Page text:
Many of the cars bought today will still be in use in 10 years. Perhaps 20 years from now finding petroleum fuels might be an issue, but even then I doubt it will be hard to find. There might be fewer gas stations by then.

  12. #72
    Join Date
    Oct 2006
    Location
    Minneapolis, MN
    Posts
    4,761
    I worked at a fairgrounds in the 1990s that had passenger shuttles powered by CNG (compressed natural gas). The local natural gas utilities did this as a promotion. They paid for the gas, provided the gas compressor machine, and paid to convert the vehicles to CNG.

    Anyhow, the fuel gauges were not super accurate so the fairgrounds put a cylinder of CNG in one of the service vehicles in case a vehicle ran out of CNG. Luckily, no vehicle ran out of CNG in the ten years or so the vehicles operated. Not much different than a service vehicle with a large generator or battery to give an electric vehicle enough charge to get to the nearest charger.

  13. #73
    Recently met an elderly guy (I am 70, he was upper 80's) riding an electric bike. He was going by my house, had just completed a long up hill and was just about to start another and I said hi as he stopped at the stop sign in front of my property. Asked him a few questions about it and he let me take it for a block and back. It had all kinds of get up and go, didn't have to peddle and went about 30mph. It was made in Texas from parts that came from all over the world, he said it retailed for $3,200. He had it for a few months now. He said it reminded him of the Cushman motor scooter he had back in the 1950's. He claimed it went about 40 miles before the thing "pooped out" Said the last five miles it would barely move along. I asked where he lived and when he said the town, it was 25 miles away. I asked if he was afraid he would run out of charge and he said yes. So I followed him on my motor cycle until he made it home. (slowest trip the Harley ever took.) But I was impressed at the way it climbed the hill from my house and the next two as well. On the level, he was doing a little over 30 for most of the 25 miles. It started slowing up bad about a 1/2 mile his home. That last half mile was mostly him peddling that 85 pound bike. I was imprsesed.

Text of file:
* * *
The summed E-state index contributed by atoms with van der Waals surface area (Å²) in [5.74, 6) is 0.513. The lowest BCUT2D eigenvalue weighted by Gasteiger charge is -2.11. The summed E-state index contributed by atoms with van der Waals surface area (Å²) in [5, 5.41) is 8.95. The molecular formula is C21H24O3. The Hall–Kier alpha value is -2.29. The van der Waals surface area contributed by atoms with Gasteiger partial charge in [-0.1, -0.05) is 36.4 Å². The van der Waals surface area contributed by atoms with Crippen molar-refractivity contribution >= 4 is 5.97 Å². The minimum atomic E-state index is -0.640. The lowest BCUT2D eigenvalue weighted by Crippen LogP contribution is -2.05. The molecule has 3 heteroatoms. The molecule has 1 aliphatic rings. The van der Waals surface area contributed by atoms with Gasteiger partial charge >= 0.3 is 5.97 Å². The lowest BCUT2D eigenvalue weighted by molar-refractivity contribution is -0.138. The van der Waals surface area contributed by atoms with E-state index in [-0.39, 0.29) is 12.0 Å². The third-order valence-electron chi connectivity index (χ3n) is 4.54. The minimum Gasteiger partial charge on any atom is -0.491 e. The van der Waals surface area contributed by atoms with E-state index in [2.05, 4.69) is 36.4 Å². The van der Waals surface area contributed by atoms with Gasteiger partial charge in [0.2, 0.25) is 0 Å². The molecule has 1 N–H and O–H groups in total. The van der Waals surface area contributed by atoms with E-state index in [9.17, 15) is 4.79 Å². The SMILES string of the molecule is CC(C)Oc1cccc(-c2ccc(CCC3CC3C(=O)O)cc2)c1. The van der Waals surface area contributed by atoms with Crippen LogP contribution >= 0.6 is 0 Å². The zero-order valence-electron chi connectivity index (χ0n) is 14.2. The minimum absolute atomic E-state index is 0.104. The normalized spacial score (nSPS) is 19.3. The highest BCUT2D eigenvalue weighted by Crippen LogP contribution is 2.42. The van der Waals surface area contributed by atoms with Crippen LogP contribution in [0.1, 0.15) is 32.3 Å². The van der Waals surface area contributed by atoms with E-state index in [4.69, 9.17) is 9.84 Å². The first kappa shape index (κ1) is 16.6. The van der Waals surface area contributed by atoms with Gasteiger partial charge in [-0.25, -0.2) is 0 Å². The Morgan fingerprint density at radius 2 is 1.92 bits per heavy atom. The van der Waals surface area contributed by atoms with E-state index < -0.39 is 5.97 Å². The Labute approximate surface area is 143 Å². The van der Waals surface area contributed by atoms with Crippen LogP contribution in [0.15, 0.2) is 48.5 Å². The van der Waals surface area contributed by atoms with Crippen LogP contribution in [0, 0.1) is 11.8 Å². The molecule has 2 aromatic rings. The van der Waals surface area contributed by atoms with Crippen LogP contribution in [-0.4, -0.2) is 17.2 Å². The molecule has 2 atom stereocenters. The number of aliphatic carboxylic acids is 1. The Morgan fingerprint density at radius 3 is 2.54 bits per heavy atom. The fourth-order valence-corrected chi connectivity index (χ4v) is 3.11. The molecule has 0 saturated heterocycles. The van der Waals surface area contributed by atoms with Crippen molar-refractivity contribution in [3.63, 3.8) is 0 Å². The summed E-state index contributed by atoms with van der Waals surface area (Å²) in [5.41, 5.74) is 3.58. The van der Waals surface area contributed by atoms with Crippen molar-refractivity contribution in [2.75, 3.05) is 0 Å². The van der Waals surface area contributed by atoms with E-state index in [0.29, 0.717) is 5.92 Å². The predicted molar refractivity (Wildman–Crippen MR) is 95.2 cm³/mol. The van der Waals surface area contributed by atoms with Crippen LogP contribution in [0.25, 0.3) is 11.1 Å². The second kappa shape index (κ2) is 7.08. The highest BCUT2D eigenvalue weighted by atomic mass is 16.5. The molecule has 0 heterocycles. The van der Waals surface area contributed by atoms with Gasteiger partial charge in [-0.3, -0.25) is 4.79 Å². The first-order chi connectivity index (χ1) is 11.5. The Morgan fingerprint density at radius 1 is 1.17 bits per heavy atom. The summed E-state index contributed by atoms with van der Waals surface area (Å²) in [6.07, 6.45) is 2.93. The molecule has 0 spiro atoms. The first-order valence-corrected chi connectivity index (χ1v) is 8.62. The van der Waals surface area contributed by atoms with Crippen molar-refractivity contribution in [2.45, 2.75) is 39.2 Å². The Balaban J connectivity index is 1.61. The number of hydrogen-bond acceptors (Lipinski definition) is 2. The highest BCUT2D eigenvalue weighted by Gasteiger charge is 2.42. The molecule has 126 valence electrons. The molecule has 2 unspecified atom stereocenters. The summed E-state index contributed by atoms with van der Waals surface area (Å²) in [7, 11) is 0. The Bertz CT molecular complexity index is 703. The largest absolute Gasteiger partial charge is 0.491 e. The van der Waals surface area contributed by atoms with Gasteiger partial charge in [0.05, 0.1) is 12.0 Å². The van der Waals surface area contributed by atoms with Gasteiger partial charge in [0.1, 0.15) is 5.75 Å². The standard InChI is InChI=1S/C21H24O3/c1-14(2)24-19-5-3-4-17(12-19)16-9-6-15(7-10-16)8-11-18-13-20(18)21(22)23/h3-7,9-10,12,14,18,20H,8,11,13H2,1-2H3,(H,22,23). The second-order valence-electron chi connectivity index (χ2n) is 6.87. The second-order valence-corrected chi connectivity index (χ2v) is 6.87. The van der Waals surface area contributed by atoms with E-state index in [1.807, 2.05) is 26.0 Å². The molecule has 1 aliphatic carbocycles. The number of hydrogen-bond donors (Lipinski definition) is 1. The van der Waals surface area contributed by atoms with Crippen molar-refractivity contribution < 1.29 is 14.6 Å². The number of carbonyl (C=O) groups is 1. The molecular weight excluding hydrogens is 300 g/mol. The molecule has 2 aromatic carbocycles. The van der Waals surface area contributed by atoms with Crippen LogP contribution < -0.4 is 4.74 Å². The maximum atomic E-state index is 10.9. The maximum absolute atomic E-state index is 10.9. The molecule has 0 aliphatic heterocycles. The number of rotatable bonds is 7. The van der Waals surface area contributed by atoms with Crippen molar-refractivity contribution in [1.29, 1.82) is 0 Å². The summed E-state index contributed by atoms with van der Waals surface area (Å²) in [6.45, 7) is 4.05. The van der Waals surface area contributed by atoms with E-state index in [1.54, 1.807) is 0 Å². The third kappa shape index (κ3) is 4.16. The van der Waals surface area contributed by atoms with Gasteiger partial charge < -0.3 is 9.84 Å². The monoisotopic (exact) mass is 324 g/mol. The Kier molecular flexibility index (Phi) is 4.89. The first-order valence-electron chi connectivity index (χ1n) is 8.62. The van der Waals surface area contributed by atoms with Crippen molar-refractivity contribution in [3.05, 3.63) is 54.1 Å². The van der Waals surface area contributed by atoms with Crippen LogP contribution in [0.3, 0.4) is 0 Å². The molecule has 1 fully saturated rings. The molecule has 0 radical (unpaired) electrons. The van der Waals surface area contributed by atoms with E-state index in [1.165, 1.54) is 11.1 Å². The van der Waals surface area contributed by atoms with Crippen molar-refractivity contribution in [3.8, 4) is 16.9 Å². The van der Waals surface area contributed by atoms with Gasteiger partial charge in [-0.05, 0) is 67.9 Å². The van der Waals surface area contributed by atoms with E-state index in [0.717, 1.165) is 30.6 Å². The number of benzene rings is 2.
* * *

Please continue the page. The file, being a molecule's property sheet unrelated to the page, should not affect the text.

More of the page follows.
14. #74
    Join Date
    May 2005
    Location
    SE South Dakota
    Posts
    1,497
    Quote Originally Posted by Brian Elfert View Post
    I doubt there will be any issues getting fuel for any ICE vehicle in a decade from now unless government bans the sale of petroleum fuels. Congress is unlikely to do so as a whole lot of them would be looking for a new job after the next election. A great many businesses, farms especially, use vintage equipment they can't afford to replace. A lot of businesses would go under if they had to replace all of their ICE equipment with electric. Let's say you have a bunch of old stuff that is worth $100,000. To replace all of that equipment with electric could easily reach into the millions. A business with a few million in revenue is unlikely to be able to afford that equipment even if they can finance or lease it.

    Many of the cars bought today will still be in use in 10 years. Perhaps 20 years from now finding petroleum fuels might be an issue, but even then I doubt it will be hard to find. There might be fewer gas stations by then.
    That is another problem. The talk around here pertains to the new tractors, combines, choppers....containing proprietary circuitry (boards and other electronics).
    When these new machines go down the farmers CANNOT fix them because of the newfangled electronics.
    AND they are not standardized ie: Case is different than John Deere etc. Maybe more subsidizing in the future???

    Bruce
    Epilog TT 35W, 2 LMI SE225CV's
    CorelDraw 4 through 11
    CarveWright
    paper and pencils

  15. This afternoon, I heard a radio show about the changes coming to farming due to electric vehicles. The guy claimed the dependence of internal combustion will disappear, but tractors and machinery will be drastically different. Crops will be engineered to take less energy/mechanization to grow them. (already been happening)

Posting Permissions

  • You may not post new threads
  • You may not post replies
  • You may not post attachments
  • You may not edit your posts
  •